Cryptocurrency utilizes cryptography in order to securely alter data on the blockchain, known as the ledger. Cryptography is also used to encrypt and secure data in many different ways and applications today. Modern day encryption was influenced by Thomas Jefferson’s Wheel Cipher invention, an that invention was way ahead of its time.
How do Bitcoin and top altcoins compare to the sound money properties of gold and silver?
The Money Revolution
In October of 2008, the white paper by Satoshi Nakamoto put the pieces together and built a new protocol, a peer-to-peer system for digital cash known as Bitcoin. While this technology is still very new, cryptocurrency actually has many of the same sound money characteristics as gold and silver.
In this exciting time, there are many use cases for various blockchain protocols that are being tested; however, cryptocurrency is the initial primary use of the blockchain. With over 1,000 cryptocurrencies competing at this time, Bitcoin is currently the best store of value, and others like Litecoin, Bitcoin Cash, and Dash are better for mediums of exchange. With this in mind, not all cryptocurrencies are the same.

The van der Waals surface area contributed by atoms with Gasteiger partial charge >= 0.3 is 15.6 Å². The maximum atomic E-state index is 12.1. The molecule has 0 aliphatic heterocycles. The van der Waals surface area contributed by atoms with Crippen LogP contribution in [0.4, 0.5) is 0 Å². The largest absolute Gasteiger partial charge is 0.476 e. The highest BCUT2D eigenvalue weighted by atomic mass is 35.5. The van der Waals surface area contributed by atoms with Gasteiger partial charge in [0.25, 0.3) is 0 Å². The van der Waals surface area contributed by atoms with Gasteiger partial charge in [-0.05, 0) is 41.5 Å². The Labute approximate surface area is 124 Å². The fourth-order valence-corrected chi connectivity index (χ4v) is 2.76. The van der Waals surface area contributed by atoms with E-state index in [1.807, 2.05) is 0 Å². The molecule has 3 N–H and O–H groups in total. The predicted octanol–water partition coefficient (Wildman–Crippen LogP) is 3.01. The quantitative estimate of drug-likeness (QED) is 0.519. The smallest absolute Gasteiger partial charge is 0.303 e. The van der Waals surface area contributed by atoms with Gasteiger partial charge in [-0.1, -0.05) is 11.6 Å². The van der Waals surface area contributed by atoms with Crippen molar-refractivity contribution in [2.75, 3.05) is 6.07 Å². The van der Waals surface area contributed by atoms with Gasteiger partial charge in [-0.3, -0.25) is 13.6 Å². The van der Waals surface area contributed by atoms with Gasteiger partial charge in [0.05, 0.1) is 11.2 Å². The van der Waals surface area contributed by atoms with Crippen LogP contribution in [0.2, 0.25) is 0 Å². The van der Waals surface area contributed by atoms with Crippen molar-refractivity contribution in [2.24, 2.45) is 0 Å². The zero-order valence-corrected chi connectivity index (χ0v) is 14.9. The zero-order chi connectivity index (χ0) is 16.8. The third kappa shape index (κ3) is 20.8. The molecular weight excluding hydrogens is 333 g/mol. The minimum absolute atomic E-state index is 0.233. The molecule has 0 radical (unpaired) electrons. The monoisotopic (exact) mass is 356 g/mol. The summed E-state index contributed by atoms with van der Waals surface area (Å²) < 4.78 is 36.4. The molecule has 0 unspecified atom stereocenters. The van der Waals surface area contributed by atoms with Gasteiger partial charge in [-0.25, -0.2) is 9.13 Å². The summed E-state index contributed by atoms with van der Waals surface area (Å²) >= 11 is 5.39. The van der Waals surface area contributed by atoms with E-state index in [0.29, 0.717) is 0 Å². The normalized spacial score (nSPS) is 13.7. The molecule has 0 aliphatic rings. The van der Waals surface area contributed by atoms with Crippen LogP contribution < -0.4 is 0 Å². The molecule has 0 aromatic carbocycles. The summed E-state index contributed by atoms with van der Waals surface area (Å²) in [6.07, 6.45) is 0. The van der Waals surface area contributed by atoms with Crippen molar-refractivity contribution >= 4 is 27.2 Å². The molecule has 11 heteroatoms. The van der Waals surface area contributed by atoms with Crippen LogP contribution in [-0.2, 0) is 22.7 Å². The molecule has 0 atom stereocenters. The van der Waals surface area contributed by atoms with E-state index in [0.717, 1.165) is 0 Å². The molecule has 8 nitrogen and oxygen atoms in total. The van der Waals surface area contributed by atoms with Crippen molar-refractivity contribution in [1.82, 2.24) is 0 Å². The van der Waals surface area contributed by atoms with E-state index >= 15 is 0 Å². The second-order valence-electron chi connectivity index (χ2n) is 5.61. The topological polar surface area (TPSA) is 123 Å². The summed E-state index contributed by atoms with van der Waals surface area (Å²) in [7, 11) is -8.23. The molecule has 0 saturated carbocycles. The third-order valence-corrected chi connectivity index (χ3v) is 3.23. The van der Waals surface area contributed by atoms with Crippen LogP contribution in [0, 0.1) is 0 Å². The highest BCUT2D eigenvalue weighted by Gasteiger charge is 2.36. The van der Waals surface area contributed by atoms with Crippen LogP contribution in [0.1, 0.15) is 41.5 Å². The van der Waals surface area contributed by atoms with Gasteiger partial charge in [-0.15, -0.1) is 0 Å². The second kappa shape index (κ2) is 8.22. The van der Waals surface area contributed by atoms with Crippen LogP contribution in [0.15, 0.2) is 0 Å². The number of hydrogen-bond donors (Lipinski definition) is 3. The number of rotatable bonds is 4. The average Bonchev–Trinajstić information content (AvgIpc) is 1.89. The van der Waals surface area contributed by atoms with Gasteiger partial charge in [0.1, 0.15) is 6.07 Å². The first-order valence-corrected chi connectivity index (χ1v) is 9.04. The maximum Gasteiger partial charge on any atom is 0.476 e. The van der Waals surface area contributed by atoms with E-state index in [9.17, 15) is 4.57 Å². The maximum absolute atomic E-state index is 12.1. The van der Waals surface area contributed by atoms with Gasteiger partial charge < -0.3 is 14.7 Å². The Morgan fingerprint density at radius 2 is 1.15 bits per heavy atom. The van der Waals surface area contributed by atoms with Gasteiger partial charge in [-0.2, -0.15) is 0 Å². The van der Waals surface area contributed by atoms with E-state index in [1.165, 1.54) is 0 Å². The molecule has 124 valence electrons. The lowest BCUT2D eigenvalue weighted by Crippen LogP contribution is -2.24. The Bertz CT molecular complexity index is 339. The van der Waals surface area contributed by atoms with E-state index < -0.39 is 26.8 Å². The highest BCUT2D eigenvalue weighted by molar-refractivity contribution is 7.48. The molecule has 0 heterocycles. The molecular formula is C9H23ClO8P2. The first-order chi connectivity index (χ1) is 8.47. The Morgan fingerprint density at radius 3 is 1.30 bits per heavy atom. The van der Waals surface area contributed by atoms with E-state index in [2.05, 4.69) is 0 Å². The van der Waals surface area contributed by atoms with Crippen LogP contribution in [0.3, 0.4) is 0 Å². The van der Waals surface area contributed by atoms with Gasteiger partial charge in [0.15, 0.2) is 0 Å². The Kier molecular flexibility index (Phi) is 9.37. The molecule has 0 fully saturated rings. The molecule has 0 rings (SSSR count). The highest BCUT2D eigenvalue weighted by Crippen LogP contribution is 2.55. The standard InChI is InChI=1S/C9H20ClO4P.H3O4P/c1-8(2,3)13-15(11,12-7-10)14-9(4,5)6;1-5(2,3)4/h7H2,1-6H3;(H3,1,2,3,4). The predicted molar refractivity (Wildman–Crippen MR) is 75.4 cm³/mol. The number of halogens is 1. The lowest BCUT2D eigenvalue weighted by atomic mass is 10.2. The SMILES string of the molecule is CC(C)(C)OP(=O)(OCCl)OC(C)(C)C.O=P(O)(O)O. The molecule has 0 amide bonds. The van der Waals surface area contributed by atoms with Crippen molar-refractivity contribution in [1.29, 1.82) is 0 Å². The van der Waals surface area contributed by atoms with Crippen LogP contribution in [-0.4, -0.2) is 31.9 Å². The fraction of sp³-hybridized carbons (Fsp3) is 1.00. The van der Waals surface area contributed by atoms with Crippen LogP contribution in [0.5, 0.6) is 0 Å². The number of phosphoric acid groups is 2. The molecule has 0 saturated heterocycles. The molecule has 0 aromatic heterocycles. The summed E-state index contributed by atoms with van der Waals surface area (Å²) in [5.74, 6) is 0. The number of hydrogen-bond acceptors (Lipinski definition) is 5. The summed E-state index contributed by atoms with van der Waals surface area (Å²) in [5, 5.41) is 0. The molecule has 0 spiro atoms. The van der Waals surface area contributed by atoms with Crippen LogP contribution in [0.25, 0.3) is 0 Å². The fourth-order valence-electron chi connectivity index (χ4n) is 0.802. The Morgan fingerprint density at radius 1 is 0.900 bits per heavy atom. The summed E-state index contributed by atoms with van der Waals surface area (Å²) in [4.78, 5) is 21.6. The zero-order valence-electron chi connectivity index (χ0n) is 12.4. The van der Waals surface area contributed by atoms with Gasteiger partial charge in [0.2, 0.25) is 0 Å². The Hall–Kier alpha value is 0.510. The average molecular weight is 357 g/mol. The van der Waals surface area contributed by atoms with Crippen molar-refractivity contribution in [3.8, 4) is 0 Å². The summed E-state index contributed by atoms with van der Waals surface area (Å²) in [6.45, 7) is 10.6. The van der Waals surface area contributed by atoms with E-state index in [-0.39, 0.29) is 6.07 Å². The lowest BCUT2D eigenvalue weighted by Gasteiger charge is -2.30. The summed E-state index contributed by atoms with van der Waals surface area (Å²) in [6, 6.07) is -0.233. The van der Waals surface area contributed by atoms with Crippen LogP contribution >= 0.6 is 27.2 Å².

We know that Thomas Jefferson and the Founders used cryptography to encode messages to keep the British from stealing the secrets of the American revolution. We also know that, for the most part, the Founders had a strict adherence to gold and silver standards. So, how do Bitcoin and top altcoins compare to the sound money properties of gold and silver?
“Specie is the most perfect medium, because it will preserve its own level; because having intrinsic and universal value, it can never die in our hands.” — Thomas Jefferson
Scarcity is a natural control on inflation and runaway government. Blockchain technology (which cryptocurrencies utilize) brings a new level of accountability to money and smart contracts, but also to many applications and processes that are in development. For example, the mathematical algorithm that calculates and verifies Bitcoin is hard-coded with controlled supply. This makes it impossible for central banks and/or governments to inflate it via quantitative easing.